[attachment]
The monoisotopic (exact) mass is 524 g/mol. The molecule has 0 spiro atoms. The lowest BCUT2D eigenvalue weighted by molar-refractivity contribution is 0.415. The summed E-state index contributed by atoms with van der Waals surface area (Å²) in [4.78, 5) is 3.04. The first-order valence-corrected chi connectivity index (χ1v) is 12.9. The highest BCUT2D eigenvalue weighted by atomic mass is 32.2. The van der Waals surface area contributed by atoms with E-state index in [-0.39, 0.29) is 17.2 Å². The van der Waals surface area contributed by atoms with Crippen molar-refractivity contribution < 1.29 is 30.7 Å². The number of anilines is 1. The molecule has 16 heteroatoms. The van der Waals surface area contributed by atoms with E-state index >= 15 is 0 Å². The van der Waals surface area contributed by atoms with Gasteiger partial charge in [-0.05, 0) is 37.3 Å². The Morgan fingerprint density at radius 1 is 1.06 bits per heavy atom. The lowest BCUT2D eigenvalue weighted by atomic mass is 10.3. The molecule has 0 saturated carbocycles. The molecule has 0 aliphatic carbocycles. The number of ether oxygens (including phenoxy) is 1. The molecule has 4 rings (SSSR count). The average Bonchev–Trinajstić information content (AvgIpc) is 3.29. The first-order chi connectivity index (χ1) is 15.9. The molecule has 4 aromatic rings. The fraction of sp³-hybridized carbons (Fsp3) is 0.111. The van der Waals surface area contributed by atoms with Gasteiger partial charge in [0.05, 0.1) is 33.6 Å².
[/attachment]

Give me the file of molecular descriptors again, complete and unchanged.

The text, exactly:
The monoisotopic (exact) mass is 524 g/mol. The molecule has 0 spiro atoms. The lowest BCUT2D eigenvalue weighted by molar-refractivity contribution is 0.415. The summed E-state index contributed by atoms with van der Waals surface area (Å²) in [4.78, 5) is 3.04. The first-order valence-corrected chi connectivity index (χ1v) is 12.9. The highest BCUT2D eigenvalue weighted by atomic mass is 32.2. The van der Waals surface area contributed by atoms with E-state index in [-0.39, 0.29) is 17.2 Å². The van der Waals surface area contributed by atoms with Crippen molar-refractivity contribution < 1.29 is 30.7 Å². The number of anilines is 1. The molecule has 16 heteroatoms. The van der Waals surface area contributed by atoms with E-state index >= 15 is 0 Å². The van der Waals surface area contributed by atoms with Gasteiger partial charge in [-0.05, 0) is 37.3 Å². The Morgan fingerprint density at radius 1 is 1.06 bits per heavy atom. The lowest BCUT2D eigenvalue weighted by atomic mass is 10.3. The molecule has 0 saturated carbocycles. The molecule has 0 aliphatic carbocycles. The number of ether oxygens (including phenoxy) is 1. The molecule has 4 rings (SSSR count). The average Bonchev–Trinajstić information content (AvgIpc) is 3.29. The first-order chi connectivity index (χ1) is 15.9. The molecule has 4 aromatic rings. The fraction of sp³-hybridized carbons (Fsp3) is 0.111. The van der Waals surface area contributed by atoms with Gasteiger partial charge in [0.05, 0.1) is 33.6 Å².